By writing this paper I hope to provide the reader with an indepth understanding of the relationships between Native and non-Native people in Canada. It is my contention that the majority of non-Native individuals do not view the Native peoples as being equal persons. The reason for this is simply because the value system within which non-Aboriginal persons have been educated has subjugated their true nature to the extent that Native cultures are regarded as intruders when viewed from a Western perspective.
This does not mean to imply that individuals in both societies have a tendency to despise one another, for experience has shown me that this is certainly not the case. Yet, there is seemingly an us against them attitude prevalent within non-Aboriginal Canadian society when issues concerning Native peoples are addressed and it is the underpinnings of this attitude which I hope to explore within the pages of this paper.
As could be expected, it is the differences in value systems which seem to be one of the contributing factors to the rift separating Western society from Native society. This is understandable to some extent when one considers that the Western world view is predominant and therefore affects the majority of Canadians in one manner or another as a collectivity of individuals, but it does not explain the indifference shown towards Native persons by the majority of the Canadian non-Aboriginal community. Are not the Native peoples a component of that collectivity even though their distinctness may invariably portray them as being different?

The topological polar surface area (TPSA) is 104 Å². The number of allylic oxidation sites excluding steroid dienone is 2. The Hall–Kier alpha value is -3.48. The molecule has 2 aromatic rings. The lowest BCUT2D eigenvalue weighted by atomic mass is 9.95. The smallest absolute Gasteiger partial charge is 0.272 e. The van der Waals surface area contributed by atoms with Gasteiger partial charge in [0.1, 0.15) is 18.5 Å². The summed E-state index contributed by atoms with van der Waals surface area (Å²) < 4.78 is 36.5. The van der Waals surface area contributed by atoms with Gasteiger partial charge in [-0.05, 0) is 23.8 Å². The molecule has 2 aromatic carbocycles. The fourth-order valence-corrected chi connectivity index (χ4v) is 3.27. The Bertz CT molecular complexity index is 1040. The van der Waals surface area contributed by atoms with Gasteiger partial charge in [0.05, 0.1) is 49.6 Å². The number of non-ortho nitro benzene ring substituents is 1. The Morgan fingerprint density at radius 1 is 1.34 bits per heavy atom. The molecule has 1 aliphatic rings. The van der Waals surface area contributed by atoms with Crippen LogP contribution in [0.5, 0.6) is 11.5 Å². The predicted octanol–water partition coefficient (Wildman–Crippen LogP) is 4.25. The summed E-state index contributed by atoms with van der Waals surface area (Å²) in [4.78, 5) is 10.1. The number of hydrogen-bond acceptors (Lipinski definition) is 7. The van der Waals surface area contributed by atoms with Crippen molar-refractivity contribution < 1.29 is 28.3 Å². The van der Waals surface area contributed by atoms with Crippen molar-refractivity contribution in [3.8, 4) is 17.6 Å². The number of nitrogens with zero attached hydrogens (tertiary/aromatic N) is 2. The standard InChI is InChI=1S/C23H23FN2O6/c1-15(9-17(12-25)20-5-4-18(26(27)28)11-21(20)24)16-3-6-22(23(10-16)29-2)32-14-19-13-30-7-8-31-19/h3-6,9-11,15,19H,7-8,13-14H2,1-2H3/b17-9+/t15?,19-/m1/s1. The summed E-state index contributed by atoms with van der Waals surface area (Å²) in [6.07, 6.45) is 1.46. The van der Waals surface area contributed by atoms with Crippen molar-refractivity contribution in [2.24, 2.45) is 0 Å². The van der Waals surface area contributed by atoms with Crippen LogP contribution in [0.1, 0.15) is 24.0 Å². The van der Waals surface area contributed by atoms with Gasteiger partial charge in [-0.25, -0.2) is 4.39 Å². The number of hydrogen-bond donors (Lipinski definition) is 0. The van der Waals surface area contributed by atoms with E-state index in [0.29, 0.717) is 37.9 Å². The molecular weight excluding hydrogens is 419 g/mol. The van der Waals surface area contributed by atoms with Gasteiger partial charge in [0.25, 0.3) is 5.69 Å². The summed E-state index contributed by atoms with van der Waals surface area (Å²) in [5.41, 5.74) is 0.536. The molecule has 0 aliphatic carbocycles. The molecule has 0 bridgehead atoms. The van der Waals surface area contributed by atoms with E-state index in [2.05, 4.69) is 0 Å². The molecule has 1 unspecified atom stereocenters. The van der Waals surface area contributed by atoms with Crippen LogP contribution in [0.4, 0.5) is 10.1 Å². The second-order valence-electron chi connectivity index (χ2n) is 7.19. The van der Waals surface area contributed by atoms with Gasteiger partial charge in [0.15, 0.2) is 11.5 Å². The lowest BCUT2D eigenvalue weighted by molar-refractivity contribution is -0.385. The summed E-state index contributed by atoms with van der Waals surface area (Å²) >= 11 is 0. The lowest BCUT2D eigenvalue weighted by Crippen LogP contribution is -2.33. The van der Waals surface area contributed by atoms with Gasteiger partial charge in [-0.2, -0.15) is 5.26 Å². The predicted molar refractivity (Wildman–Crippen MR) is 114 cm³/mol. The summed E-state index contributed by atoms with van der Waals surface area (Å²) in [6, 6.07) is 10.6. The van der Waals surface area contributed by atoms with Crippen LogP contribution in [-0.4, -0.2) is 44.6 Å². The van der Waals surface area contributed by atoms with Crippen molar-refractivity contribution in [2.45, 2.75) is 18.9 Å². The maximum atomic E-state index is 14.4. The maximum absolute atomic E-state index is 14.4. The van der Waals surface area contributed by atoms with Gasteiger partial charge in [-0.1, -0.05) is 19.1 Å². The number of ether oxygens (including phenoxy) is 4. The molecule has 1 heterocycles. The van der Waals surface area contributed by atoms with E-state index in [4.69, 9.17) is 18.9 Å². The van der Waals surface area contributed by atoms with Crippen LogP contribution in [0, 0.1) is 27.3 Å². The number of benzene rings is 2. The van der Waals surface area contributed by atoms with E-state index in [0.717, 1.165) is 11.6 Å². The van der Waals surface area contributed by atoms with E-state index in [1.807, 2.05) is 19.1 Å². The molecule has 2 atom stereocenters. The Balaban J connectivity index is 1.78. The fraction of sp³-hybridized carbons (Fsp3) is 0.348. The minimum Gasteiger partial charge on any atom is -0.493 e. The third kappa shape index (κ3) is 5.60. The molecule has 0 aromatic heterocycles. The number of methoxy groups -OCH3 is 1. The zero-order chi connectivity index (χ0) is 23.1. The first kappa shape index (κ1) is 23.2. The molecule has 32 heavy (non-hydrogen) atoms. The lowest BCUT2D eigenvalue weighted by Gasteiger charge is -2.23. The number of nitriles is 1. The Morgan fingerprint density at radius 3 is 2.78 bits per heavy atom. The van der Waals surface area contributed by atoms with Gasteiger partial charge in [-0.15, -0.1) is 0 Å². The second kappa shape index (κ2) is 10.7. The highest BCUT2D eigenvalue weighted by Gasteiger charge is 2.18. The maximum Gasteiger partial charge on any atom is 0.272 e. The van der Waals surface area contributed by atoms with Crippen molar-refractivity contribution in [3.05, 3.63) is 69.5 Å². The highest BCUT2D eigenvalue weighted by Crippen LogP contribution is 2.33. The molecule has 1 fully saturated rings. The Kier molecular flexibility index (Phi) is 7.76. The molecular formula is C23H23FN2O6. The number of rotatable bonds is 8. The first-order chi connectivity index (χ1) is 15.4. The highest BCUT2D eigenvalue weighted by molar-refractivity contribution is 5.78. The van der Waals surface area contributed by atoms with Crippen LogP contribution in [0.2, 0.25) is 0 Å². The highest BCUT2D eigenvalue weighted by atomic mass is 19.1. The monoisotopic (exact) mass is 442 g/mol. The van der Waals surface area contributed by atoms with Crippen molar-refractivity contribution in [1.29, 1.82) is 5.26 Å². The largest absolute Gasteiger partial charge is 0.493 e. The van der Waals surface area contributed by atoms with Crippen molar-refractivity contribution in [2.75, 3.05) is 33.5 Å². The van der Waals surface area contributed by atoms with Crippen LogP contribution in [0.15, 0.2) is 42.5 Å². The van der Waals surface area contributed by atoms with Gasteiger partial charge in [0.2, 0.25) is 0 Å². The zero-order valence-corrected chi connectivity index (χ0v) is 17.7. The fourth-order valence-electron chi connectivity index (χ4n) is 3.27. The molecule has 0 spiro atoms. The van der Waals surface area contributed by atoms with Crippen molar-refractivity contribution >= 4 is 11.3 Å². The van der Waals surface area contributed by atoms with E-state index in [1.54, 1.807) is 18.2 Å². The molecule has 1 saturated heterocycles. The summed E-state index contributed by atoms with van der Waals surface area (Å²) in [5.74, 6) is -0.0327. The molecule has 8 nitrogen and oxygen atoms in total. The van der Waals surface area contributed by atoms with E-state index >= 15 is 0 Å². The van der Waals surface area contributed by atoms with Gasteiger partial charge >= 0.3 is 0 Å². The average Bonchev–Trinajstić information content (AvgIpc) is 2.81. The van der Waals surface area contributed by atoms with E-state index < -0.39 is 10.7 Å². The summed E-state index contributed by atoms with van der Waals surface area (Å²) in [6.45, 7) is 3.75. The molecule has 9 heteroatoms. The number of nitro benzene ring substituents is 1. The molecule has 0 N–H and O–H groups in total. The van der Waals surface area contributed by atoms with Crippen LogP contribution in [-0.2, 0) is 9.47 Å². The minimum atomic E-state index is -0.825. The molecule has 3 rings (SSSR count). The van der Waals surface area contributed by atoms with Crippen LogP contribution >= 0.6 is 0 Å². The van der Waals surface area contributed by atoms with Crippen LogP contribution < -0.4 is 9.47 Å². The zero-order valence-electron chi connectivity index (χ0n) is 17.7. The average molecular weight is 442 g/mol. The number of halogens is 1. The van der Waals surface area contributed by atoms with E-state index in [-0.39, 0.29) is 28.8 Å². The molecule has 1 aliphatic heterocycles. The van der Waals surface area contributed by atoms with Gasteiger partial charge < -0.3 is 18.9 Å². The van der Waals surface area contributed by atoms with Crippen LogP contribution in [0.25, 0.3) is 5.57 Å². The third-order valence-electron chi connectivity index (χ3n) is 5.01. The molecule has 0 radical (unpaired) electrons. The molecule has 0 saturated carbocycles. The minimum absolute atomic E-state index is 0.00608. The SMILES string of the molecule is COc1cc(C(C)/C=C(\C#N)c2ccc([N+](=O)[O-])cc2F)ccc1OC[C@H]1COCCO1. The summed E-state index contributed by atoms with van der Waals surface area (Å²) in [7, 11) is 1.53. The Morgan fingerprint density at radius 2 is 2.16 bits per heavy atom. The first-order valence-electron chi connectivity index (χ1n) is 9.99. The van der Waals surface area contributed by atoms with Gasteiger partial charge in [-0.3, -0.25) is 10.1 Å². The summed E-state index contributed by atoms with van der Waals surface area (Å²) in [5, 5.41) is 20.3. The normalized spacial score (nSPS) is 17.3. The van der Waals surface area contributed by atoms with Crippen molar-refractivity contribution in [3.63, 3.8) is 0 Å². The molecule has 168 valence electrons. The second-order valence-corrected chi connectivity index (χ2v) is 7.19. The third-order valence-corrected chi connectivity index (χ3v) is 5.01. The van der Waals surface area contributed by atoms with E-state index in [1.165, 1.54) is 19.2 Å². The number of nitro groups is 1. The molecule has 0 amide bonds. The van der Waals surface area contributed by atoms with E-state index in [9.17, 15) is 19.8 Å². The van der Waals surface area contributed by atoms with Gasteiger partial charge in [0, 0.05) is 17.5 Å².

In this paper I hope to address the notion of changing values systems, that is to say that throughout history value systems were imposed upon individuals by both state and church. These imposed notions of what was to be considered proper value oriented beliefs and actions eventually usurped the fundamental values basic to each individual and hence to Western society collectively. It has brought us to a point where values are now, for the most part, based upon material gain and individual freedom as opposed to concern for community as a conglomerate of individuals being the predominant basis for value system construction.
The emphasis in Canada today is placed upon the accumulation of wealth and the acquisition of property, which are seemingly the foundation for the improvement of living conditions for an individual or an individual and his or her family members.